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More good news from the Delta 

A DELTA WINNER: 'Flights.'
  • A DELTA WINNER: 'Flights.'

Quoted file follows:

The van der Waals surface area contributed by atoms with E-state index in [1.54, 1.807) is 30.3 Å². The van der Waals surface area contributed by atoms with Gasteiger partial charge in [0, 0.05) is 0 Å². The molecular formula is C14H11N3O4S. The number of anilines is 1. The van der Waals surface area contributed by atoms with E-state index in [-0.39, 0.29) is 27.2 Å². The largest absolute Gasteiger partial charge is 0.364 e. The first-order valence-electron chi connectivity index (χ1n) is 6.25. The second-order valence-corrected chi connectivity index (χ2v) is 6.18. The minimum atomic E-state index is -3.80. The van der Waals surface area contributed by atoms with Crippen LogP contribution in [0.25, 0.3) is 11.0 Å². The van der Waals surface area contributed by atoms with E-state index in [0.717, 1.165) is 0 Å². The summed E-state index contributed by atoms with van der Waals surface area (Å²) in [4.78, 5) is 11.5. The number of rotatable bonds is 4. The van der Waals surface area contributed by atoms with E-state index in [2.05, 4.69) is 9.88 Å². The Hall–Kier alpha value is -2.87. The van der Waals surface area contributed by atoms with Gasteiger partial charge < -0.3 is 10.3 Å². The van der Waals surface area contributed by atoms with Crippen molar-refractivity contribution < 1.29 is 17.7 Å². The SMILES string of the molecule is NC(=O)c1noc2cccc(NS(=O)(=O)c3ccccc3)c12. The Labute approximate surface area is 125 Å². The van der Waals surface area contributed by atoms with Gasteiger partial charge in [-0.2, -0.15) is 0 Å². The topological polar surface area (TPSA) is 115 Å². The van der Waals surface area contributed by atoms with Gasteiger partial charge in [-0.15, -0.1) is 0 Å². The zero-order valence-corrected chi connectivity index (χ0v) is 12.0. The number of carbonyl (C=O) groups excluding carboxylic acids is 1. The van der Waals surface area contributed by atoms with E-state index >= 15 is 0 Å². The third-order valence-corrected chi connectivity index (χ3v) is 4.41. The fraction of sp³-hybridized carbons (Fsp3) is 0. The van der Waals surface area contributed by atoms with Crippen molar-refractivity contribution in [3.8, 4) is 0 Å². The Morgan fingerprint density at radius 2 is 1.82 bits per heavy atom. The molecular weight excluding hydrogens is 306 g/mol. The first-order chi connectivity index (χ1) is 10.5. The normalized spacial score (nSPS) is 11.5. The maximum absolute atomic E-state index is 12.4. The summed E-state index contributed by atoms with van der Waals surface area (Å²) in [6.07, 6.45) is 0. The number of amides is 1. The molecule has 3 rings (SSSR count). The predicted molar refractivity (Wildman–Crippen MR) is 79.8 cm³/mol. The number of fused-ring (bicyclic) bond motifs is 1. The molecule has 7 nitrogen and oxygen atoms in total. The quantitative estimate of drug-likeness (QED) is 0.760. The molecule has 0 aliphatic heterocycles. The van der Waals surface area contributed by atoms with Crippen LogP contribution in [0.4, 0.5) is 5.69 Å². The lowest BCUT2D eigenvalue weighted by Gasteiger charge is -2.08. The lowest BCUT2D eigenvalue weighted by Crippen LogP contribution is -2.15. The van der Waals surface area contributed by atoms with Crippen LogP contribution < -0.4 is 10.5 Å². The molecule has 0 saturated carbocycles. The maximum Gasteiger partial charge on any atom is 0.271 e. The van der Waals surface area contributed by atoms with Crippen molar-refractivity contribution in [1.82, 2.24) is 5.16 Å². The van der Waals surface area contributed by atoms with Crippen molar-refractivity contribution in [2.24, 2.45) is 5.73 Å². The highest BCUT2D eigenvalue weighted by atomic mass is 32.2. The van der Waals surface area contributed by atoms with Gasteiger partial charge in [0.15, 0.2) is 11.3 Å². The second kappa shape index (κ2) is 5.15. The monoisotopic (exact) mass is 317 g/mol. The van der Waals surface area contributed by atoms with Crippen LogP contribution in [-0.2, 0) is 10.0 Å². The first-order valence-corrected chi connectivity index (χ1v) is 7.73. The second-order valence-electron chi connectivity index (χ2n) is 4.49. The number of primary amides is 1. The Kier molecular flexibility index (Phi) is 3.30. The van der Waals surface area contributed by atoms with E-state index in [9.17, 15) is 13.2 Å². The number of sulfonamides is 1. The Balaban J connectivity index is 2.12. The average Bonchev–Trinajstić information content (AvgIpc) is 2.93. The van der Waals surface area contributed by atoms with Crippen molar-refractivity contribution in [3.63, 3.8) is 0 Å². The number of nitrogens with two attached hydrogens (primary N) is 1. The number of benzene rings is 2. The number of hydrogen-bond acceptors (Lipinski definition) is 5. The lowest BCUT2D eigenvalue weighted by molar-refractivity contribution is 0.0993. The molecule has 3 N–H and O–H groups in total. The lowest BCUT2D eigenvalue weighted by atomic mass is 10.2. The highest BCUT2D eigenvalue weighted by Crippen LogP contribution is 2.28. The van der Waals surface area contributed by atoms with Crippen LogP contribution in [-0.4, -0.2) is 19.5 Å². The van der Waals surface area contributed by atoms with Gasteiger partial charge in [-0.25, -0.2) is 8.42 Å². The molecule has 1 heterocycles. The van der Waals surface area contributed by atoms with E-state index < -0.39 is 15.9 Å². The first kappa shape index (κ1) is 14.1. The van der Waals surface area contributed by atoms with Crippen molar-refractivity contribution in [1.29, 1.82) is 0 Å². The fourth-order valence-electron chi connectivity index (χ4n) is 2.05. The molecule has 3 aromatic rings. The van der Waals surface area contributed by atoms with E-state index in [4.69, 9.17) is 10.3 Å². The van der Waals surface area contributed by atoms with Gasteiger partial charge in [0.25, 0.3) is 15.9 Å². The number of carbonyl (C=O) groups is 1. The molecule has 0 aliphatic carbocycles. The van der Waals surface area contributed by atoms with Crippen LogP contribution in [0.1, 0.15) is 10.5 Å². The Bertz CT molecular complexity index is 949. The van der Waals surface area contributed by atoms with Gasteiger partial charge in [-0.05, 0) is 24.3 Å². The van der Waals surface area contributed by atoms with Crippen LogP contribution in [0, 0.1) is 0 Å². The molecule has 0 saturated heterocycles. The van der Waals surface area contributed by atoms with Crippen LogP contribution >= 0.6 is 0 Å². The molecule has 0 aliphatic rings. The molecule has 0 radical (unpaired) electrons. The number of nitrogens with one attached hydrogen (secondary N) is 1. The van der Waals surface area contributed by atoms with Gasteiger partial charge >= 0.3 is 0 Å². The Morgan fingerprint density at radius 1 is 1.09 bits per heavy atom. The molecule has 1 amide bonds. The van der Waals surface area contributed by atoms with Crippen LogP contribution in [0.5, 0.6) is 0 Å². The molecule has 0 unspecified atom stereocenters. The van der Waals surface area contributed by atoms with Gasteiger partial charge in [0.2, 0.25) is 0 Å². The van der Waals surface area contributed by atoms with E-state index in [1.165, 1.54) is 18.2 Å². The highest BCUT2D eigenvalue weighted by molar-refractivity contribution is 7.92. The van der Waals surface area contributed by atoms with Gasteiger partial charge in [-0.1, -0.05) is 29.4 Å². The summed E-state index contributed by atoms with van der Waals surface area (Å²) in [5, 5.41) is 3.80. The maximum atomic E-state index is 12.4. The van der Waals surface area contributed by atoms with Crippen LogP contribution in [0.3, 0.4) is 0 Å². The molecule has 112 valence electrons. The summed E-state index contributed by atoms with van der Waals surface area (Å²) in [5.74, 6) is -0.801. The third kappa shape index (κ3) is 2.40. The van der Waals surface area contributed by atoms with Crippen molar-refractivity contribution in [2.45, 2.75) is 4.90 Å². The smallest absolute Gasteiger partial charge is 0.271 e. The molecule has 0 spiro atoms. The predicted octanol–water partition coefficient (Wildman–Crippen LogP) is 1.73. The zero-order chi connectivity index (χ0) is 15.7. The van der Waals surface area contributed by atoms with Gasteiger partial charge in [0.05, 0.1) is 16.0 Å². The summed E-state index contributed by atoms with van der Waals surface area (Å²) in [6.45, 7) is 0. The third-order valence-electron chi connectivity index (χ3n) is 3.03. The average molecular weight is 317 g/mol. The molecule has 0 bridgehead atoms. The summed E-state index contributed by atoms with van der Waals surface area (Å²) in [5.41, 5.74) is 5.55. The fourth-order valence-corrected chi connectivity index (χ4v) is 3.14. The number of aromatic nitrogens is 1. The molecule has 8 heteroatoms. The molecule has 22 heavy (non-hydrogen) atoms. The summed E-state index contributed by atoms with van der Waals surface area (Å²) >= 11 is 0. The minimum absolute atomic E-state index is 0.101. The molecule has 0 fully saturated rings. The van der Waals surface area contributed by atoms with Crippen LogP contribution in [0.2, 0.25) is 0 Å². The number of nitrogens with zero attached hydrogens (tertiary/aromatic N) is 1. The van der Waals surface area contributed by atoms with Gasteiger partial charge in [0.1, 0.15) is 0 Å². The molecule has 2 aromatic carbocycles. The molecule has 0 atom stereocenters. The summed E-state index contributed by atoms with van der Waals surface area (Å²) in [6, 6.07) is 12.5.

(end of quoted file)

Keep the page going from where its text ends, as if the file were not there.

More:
The annual Delta Exhibition at the Arkansas Arts Center ends an undistinguished period of so-so shows with its 48th incarnation this year, with entries that are solid, professional, thought-provoking and for the most part unhindered by pretension. Which is not to say that previous Delta exhibits have been all wet. But they’ve been uneven. This year’s entries live up to their presence in the Wolfe Gallery, where the art of hanging a show can make up for the clunkers within. This year’s combination of good art and good display makes for a real winner. The 48th Delta also serves to showcase some worthy Arkansas artists. More than half the artists in the show, which features work from Arkansas and its contiguous states, are from Arkansas. A Delta Award went to David Anderson of Little Rock for his photo of abstracted reality, “Flights.” The piece is a black and white silver gelatin print that crops in on and puts a halo around the tail wing and rear body of an airplane as a rock pigeon, its tail feathers spread, flies over. The black and white medium allows the plane to turn silver in the mind’s eye; the background halo moves the photograph from the realm of realism into symbolism. Hugo Berumen of Pine Bluff won a well-deserved honorable mention for the painting that has become the show’s most published image, ”Skinned: God’s Lonely Man and Maize as Alka-Seltzer.” The large acrylic and graphite on paper places a central image of black swaths and splotches that arrange themselves into a drawing of an ear of corn against a yellow background. Surrounding the corn are various elements — letters that resemble bits of the Korean alphabet, a drawing of Homer Simpson and a half portrait of a man and, across the top of the painting, the legend “Franz Kline doesn’t suck.” It’s busy and wonderful, in much the same way that Jan Hankins’ “Faux Pas du Jour” is. The painting pairs bold blue Twin Towers, beside which are the smug faces of wrath-wrangling evangelists Jerry Falwell and Pat Robertson, with an image of fiery orange mushroom clouds penetrated by a funnel emanating from heaven and aimed at a house on earth. The Grand Award winner, Tim Crowder’s “Two ½ Pails,” a hinged triptych of red pails against a black-and-white checkerboard floor, is eye-grabbing in its use of a highly saturated red against the alpha and omega of black and white. Red plays the lead role in a piece by Arkansas State University’s Tom Chaffee, “Toscana,” popping out from a gray background in the form of letters spelling “Le Fig”; fortuitously, Little Rock artist Lauren Wilcox employs a checkerboard floor in her wall sculpture, “Untitled (Balance with Sack).” The enamel floor, hanging from a chain counterweighted with a bronze sack, is shaped to fool the eye and create a sense of depth. “Mrs. Lucy’s Wash,” by Glenda Lewis McCune of Little Rock, depicts a black woman looking over her shoulder at the viewer, her colorful laundry angling back toward great verdant woods. McCune’s flat style — Mrs. Lucy almost appears to be cut out and applied to the canvas — adds a feeling of primitive art to what is not at all a primitive painting. A quiet, lovely color pencil drawing of red mangoes on an eyelet tablecloth on which various patterned cups are stacked by Sheila Cantrell of Batesville feels modern though it’s in the tradition of still life. A show stealer is the copper dress that stands in the middle of the floor of the gallery’s first room. Little Rock artist Alice Parr’s ”Formal” stands by virtue of its material: copper that Parr has beaten and grommeted into a form-fitting (sans form) shape. There are many other worthy pieces in the show — including a small spool of hair that’s unwound and threaded through a needle, jewelry, a white boat half-filled with ochre gourds suspended between two ladders and an image of Muddy Waters — that make it worth a visit. The exhibit will remain up through July 17. Arte Diem, a benefit art show and sale for the homeless shelter Our House, opens Thursday, May 19, with a party from 5 p.m. to 8 p.m. at the Et Cetera Center, 4910 Kavanaugh Blvd. Artists will receive 60 percent of the proceeds from the sale (not auction) of their works; underwriters are covering the costs of the show so that Our House will receive the remaining 40 percent. Contributing paintings and works in wood, ceramics and glass will be Arden Boyce, J.O. Buckley, Terrence Corbin, Warren Criswell, John Kushmaul, Jane Hankins, James Hayes, Robyn Horn, Jim Johnson, Will Klemm, Henri Linton, Matt McLeod, Virginia McKimmey, Rod Moorhead, Leon Niehues, Benny Parker, Sammy Peters, Ashley Saer, Jack Slentz, Larry Stone, Les Waite, Julie Holt, Jean Mross, Cindy Nahlen and Fred Nahlen. The exhibit continues 10 a.m. to 6 p.m. Friday and Saturday and noon to 5 p.m. Sunday. Sponsors are Beth and Mike Coulson; event organizers are Mary Cornwell and John Harris. Our House, which also offers job training, is building a new emergency shelter. Entrance to the exhibit is free.
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